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Thursday, January 22, 2015

Poor Scoping Leaves Residual Space

It is encouraging to see New York City developing more sustainable stormwater management. Unfortunately, the recent bioswale constructed on Bronx Park East at Pelham Parkway earns a grade of "D" as an urban infrastructure project. Poorly scoping the project left residual spaces and diminished functionality, which will ultimately be more expensive and disruptive to address later.

The bioswale detains storm water that would otherwise increase combined sewer overflows
The hatched area to the right probably could have been unpaved as well

The hatched area at this end is also useless, leftover space
It should be an active space as a refuge island as part of the greenway connection

A "D" is a passing grade, after all, but it appropriately captures strong dissatisfaction with poor performance. I do want to clarify that it is the City of New York that is being graded, and not the individual agency staff who implemented the project. This has all the markings of a larger process problem, rather than a question of project delivery by a particular project manager.

There is a critical gap in the greenway between Pelham Parkway and Bronx Park at this location, which was not addressed as part of this capital construction. Instead of scoping the project to address all the needs at the site in a timely and cost-effective way, the bioswale was installed with an overly narrow focus on stormwater management. The stormwater component itself appears satisfactory enough, but there is no innovation in its design that would offset the lack of comprehensive planning and additional costs that will be required to finish the overall job later.

Because of the lack of coordination between the design of the street operations and the bioswale, it appears some of the leftover space was a missed opportunity for a larger bioswale. The hatched portion of pavement at the corner, which is geometrically unsuitable for parking spaces, looks like it could have been unpaved if it had been properly identified as non-roadway space.

There is a missing connection between the Pelham Parkway Greenway and the Bronx River Greenway

The good news is that a basic solution appears to be feasible as a follow-up job with only modest resources, rather than requiring major reconstruction.

The existing dimensions from the curb to the double yellow lines at the parking stalls (including the moving lane and parallel parking lane) is a little more than 29 feet. The parking stalls to the double yellow line measure a bit more than 21 feet deep, for a total width of 50 feet. The typical markings for a Class II bike lane require a total width of 42 feet to the edge of the parking lane, which would measure eight feet wide, so that is the same 50 feet that are available.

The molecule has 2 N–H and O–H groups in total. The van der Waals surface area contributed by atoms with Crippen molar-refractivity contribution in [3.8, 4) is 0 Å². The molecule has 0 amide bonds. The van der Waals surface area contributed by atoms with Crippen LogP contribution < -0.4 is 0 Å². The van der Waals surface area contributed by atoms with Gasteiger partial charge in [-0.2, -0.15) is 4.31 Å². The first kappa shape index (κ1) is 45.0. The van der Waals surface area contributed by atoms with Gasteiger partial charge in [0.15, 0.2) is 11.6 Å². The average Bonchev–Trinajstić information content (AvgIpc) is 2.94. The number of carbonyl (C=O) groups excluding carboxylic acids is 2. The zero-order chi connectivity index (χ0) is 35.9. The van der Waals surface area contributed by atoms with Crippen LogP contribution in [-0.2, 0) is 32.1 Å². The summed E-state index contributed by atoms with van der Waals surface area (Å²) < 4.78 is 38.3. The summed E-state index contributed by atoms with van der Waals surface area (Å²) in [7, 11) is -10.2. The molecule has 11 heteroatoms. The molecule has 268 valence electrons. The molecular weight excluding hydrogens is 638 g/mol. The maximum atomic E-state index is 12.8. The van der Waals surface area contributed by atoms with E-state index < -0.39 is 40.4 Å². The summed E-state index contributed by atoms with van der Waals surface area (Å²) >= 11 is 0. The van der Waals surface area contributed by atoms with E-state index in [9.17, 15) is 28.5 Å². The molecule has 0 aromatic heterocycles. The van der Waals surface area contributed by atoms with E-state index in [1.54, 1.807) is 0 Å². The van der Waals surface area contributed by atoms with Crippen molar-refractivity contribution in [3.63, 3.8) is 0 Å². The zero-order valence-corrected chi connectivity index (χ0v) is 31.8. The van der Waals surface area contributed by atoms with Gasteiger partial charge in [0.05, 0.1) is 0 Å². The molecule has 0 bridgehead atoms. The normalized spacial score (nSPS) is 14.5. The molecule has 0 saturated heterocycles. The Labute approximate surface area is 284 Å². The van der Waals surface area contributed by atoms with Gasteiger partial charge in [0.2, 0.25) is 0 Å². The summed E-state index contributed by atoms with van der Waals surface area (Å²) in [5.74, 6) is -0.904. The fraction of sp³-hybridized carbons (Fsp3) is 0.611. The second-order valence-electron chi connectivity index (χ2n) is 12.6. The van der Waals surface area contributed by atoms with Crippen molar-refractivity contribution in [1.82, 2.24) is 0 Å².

This would be a modest and rather disappointing solution, however, since it would leave cyclists without any physical protection from vehicles on the roadway, as well as putting them in the path of motorists pulling in and out of the parking spaces. There may have been an opportunity to find a protected lane behind the parking spaces if it had been included in the scope of the bioswale project.

The opportunity for a protected lane does still exist. Eliminating the parallel parking spaces on the east side of the street could yield enough space for a realignment. This would have only a modest impact on parking in the area, since it would result in a reduction of just four spaces. Several spaces are already lost due to a fire hydrant in the middle of this block. Unfortunately, bringing these four spaces into play as an isolated discussion for the greenway alone creates a difficult confrontation with those interests in the neighborhood that want to preserve every last parking space. A potential loss of parking as part of the larger project with more benefits may have been more attractive and easier to advance. An alternative design that provided additional width for a protected greenway connection while creating the bioswales may have also been considered, had it been included in the scope.

There is no curb ramp to enter Bronx Park (the greenway is the path on the right side)
At this juncture, it would be necessary to return to the community with the options of losing parking or marking a substandard design. Either option will require expenses and disruptions that will be more costly and bothersome now as standalone work. A new curb ramp is needed for access to the greenway inside Bronx Park. Design, concrete delivery and installation, markings, and maintenance of traffic could all have been included in the original project with only incremental costs. Now, after delays and the likelihood of increased tension with the local community, we may eventually get a water downed result, later, and at greater cost. Hopefully future projects can be scoped more comprehensively to ensure better results while minimizing waste.

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